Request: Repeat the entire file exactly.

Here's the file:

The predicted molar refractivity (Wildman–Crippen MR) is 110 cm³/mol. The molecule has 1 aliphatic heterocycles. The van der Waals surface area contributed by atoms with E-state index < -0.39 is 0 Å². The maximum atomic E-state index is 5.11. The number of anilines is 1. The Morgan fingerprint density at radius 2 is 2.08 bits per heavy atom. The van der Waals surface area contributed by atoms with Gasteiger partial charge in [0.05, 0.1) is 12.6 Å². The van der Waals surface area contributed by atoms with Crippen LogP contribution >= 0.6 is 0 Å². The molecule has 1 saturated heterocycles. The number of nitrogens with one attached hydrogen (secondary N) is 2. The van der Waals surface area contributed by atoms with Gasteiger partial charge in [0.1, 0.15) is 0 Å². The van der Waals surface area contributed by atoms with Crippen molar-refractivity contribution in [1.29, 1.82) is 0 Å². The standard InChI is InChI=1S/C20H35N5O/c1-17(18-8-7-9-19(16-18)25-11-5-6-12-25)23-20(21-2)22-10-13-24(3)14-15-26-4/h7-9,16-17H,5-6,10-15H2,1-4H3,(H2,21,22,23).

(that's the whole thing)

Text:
The predicted molar refractivity (Wildman–Crippen MR) is 110 cm³/mol. The molecule has 1 aliphatic heterocycles. The van der Waals surface area contributed by atoms with E-state index < -0.39 is 0 Å². The maximum atomic E-state index is 5.11. The number of anilines is 1. The Morgan fingerprint density at radius 2 is 2.08 bits per heavy atom. The van der Waals surface area contributed by atoms with Gasteiger partial charge in [0.05, 0.1) is 12.6 Å². The van der Waals surface area contributed by atoms with Crippen LogP contribution >= 0.6 is 0 Å². The molecule has 1 saturated heterocycles. The number of nitrogens with one attached hydrogen (secondary N) is 2. The van der Waals surface area contributed by atoms with Gasteiger partial charge in [0.1, 0.15) is 0 Å². The van der Waals surface area contributed by atoms with Crippen molar-refractivity contribution in [1.29, 1.82) is 0 Å². The standard InChI is InChI=1S/C20H35N5O/c1-17(18-8-7-9-19(16-18)25-11-5-6-12-25)23-20(21-2)22-10-13-24(3)14-15-26-4/h7-9,16-17H,5-6,10-15H2,1-4H3,(H2,21,22,23).